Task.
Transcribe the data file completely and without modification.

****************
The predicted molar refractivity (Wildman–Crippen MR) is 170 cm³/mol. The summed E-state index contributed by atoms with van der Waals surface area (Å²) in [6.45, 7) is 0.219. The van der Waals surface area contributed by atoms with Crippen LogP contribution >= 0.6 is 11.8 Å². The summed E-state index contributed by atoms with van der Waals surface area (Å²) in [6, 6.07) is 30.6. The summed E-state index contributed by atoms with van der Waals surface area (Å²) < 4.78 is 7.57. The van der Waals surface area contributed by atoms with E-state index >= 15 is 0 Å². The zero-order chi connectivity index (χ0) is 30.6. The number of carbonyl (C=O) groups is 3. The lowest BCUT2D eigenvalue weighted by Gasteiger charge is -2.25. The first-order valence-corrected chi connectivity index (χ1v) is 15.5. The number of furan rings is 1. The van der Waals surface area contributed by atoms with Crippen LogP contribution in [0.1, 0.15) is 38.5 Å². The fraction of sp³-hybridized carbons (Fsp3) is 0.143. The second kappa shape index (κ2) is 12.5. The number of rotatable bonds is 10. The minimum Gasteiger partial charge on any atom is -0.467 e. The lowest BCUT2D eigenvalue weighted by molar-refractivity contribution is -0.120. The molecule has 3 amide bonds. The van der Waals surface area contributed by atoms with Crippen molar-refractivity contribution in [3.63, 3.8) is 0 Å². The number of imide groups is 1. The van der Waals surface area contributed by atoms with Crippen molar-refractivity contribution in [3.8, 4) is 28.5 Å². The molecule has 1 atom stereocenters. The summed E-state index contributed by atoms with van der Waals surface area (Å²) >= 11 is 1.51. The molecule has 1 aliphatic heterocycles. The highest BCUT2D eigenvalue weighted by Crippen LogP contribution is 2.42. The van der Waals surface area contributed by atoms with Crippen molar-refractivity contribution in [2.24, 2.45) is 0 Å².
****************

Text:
The predicted molar refractivity (Wildman–Crippen MR) is 170 cm³/mol. The summed E-state index contributed by atoms with van der Waals surface area (Å²) in [6.45, 7) is 0.219. The van der Waals surface area contributed by atoms with Crippen LogP contribution >= 0.6 is 11.8 Å². The summed E-state index contributed by atoms with van der Waals surface area (Å²) in [6, 6.07) is 30.6. The summed E-state index contributed by atoms with van der Waals surface area (Å²) < 4.78 is 7.57. The van der Waals surface area contributed by atoms with E-state index >= 15 is 0 Å². The zero-order chi connectivity index (χ0) is 30.6. The number of carbonyl (C=O) groups is 3. The lowest BCUT2D eigenvalue weighted by Gasteiger charge is -2.25. The first-order valence-corrected chi connectivity index (χ1v) is 15.5. The number of furan rings is 1. The van der Waals surface area contributed by atoms with Crippen LogP contribution in [0.1, 0.15) is 38.5 Å². The fraction of sp³-hybridized carbons (Fsp3) is 0.143. The second kappa shape index (κ2) is 12.5. The number of rotatable bonds is 10. The minimum Gasteiger partial charge on any atom is -0.467 e. The lowest BCUT2D eigenvalue weighted by molar-refractivity contribution is -0.120. The molecule has 3 amide bonds. The van der Waals surface area contributed by atoms with Crippen molar-refractivity contribution in [3.63, 3.8) is 0 Å². The number of imide groups is 1. The van der Waals surface area contributed by atoms with Crippen molar-refractivity contribution in [3.8, 4) is 28.5 Å². The molecule has 1 atom stereocenters. The summed E-state index contributed by atoms with van der Waals surface area (Å²) >= 11 is 1.51. The molecule has 1 aliphatic heterocycles. The highest BCUT2D eigenvalue weighted by Crippen LogP contribution is 2.42. The van der Waals surface area contributed by atoms with Crippen molar-refractivity contribution in [2.24, 2.45) is 0 Å².